The Moon Passing Close to Mars and Jupiter (December, 2017)
Enjoy the Medley of the Moon and Planets after the Meteors
Before the Sun rises, Jupiter shines brightly in the southeastern sky. And on the upper right of it, red Mars appears dim. In addition, on the upper right of Mars, the 1st magnitude star Spica shines white in the constellation Virgo.
From December 13 to December 15, the thin Moon waning towards new phase passes close to these objects.
On the morning of the 13th, the Moon shines a little ways away on the upper left of Spica. On the morning of the 14th, the Moon becomes thinner than the day before and moves to the left of Mars. Even though Mars is not as bright as Spica, the reddish color stands out in a sufficiently dark sky.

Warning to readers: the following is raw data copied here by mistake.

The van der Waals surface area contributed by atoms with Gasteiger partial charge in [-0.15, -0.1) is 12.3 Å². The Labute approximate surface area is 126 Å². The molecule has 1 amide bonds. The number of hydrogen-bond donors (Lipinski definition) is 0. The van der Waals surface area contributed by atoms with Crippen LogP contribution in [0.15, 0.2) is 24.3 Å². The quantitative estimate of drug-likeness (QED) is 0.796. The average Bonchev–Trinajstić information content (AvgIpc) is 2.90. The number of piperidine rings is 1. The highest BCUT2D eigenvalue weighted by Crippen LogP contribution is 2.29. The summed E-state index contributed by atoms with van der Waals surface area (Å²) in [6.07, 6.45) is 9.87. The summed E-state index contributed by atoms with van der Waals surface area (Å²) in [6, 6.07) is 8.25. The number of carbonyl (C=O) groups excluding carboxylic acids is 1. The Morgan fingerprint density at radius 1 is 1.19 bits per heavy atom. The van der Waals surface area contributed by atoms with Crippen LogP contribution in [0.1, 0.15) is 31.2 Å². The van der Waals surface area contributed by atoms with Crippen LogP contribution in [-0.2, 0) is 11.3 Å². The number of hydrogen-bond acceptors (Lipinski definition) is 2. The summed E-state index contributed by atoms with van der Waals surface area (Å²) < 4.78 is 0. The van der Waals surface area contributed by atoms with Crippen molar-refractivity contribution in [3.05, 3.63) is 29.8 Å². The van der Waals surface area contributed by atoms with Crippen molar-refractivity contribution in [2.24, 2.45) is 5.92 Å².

On the morning of the 15th, the Moon becomes even thinner and moves to the left of Jupiter. The medley of the bright Jupiter and the thin Moon will be a beautiful scene. If you look at the Moon carefully, you might observe the dark side of the Moon faintly. This phenomenon is called “earthshine.” This phenomenon occurs because the Moon is illuminated by the reflected light from the Earth.
The Geminid meteor shower is active around this time. Let’s enjoy the Moon and planets shining beautifully in the dawn after observing the meteors.
- Ephemeris Computation Office
- You can look up the rising and setting times for the Sun and the Moon, and the phases of the Moon in the “Koyomi Station” of the NAOJ Ephemeris Computation Office. With the “Sky Viewer” you can easily explore the appearance of a typical urban night sky (planets and constellations are visible). The Celestial Phenomena section of the glossary explains the planetary phenomena terms: greatest elongation, opposition, conjunction, stationary, etc.
- The Peak of the Geminid Meteor Shower
- How to observe the Geminids is described here.